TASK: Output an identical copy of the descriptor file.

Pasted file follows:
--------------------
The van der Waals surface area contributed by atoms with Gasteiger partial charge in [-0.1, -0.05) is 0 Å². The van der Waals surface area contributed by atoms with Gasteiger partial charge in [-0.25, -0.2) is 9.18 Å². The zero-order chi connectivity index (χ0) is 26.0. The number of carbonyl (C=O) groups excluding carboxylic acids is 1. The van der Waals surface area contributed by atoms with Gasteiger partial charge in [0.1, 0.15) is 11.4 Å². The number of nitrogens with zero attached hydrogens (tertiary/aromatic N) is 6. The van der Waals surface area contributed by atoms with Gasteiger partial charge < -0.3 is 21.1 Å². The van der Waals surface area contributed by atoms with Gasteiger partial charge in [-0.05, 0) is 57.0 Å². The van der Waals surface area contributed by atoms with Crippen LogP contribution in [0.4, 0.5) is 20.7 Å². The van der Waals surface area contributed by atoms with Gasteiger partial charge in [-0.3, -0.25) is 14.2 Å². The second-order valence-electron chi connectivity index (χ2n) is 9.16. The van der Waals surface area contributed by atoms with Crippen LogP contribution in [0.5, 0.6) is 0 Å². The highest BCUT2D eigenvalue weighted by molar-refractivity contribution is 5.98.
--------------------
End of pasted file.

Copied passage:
The van der Waals surface area contributed by atoms with Gasteiger partial charge in [-0.1, -0.05) is 0 Å². The van der Waals surface area contributed by atoms with Gasteiger partial charge in [-0.25, -0.2) is 9.18 Å². The zero-order chi connectivity index (χ0) is 26.0. The number of carbonyl (C=O) groups excluding carboxylic acids is 1. The van der Waals surface area contributed by atoms with Gasteiger partial charge in [0.1, 0.15) is 11.4 Å². The number of nitrogens with zero attached hydrogens (tertiary/aromatic N) is 6. The van der Waals surface area contributed by atoms with Gasteiger partial charge < -0.3 is 21.1 Å². The van der Waals surface area contributed by atoms with Gasteiger partial charge in [-0.05, 0) is 57.0 Å². The van der Waals surface area contributed by atoms with Crippen LogP contribution in [0.4, 0.5) is 20.7 Å². The van der Waals surface area contributed by atoms with Gasteiger partial charge in [-0.3, -0.25) is 14.2 Å². The second-order valence-electron chi connectivity index (χ2n) is 9.16. The van der Waals surface area contributed by atoms with Crippen LogP contribution in [0.5, 0.6) is 0 Å². The highest BCUT2D eigenvalue weighted by molar-refractivity contribution is 5.98.